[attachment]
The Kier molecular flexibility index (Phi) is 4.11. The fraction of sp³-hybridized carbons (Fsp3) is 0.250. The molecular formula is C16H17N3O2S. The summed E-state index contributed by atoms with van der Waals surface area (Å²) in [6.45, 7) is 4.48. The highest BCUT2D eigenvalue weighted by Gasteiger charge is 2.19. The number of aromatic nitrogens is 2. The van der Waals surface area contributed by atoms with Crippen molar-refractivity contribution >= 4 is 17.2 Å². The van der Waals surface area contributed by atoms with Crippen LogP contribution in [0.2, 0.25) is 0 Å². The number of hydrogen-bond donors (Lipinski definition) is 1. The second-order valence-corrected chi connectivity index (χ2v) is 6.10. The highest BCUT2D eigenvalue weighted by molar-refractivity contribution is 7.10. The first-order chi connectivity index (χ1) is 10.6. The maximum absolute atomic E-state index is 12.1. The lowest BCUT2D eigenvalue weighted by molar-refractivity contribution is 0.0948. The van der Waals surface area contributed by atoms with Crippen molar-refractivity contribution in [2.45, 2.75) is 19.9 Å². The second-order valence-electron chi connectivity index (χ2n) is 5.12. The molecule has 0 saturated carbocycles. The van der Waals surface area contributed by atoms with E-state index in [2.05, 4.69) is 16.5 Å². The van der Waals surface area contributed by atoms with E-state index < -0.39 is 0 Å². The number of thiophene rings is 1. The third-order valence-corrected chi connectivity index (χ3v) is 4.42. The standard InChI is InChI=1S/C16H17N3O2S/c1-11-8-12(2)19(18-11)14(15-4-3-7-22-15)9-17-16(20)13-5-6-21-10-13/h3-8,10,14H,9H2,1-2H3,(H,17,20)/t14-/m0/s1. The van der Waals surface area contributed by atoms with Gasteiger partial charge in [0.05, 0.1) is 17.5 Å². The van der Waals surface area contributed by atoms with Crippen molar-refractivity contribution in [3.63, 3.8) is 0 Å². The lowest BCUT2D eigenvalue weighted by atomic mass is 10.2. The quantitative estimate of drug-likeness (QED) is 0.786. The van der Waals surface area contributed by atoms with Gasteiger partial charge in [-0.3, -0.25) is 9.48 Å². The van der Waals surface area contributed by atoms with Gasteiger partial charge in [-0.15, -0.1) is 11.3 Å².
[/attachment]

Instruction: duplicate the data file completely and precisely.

The Kier molecular flexibility index (Phi) is 4.11. The fraction of sp³-hybridized carbons (Fsp3) is 0.250. The molecular formula is C16H17N3O2S. The summed E-state index contributed by atoms with van der Waals surface area (Å²) in [6.45, 7) is 4.48. The highest BCUT2D eigenvalue weighted by Gasteiger charge is 2.19. The number of aromatic nitrogens is 2. The van der Waals surface area contributed by atoms with Crippen molar-refractivity contribution >= 4 is 17.2 Å². The van der Waals surface area contributed by atoms with Crippen LogP contribution in [0.2, 0.25) is 0 Å². The number of hydrogen-bond donors (Lipinski definition) is 1. The second-order valence-corrected chi connectivity index (χ2v) is 6.10. The highest BCUT2D eigenvalue weighted by molar-refractivity contribution is 7.10. The first-order chi connectivity index (χ1) is 10.6. The maximum absolute atomic E-state index is 12.1. The lowest BCUT2D eigenvalue weighted by molar-refractivity contribution is 0.0948. The van der Waals surface area contributed by atoms with Crippen molar-refractivity contribution in [2.45, 2.75) is 19.9 Å². The second-order valence-electron chi connectivity index (χ2n) is 5.12. The molecule has 0 saturated carbocycles. The van der Waals surface area contributed by atoms with E-state index in [2.05, 4.69) is 16.5 Å². The van der Waals surface area contributed by atoms with E-state index < -0.39 is 0 Å². The number of thiophene rings is 1. The third-order valence-corrected chi connectivity index (χ3v) is 4.42. The standard InChI is InChI=1S/C16H17N3O2S/c1-11-8-12(2)19(18-11)14(15-4-3-7-22-15)9-17-16(20)13-5-6-21-10-13/h3-8,10,14H,9H2,1-2H3,(H,17,20)/t14-/m0/s1. The van der Waals surface area contributed by atoms with Gasteiger partial charge in [0.05, 0.1) is 17.5 Å². The van der Waals surface area contributed by atoms with Crippen molar-refractivity contribution in [3.63, 3.8) is 0 Å². The lowest BCUT2D eigenvalue weighted by atomic mass is 10.2. The quantitative estimate of drug-likeness (QED) is 0.786. The van der Waals surface area contributed by atoms with Gasteiger partial charge in [-0.3, -0.25) is 9.48 Å². The van der Waals surface area contributed by atoms with Gasteiger partial charge in [-0.15, -0.1) is 11.3 Å².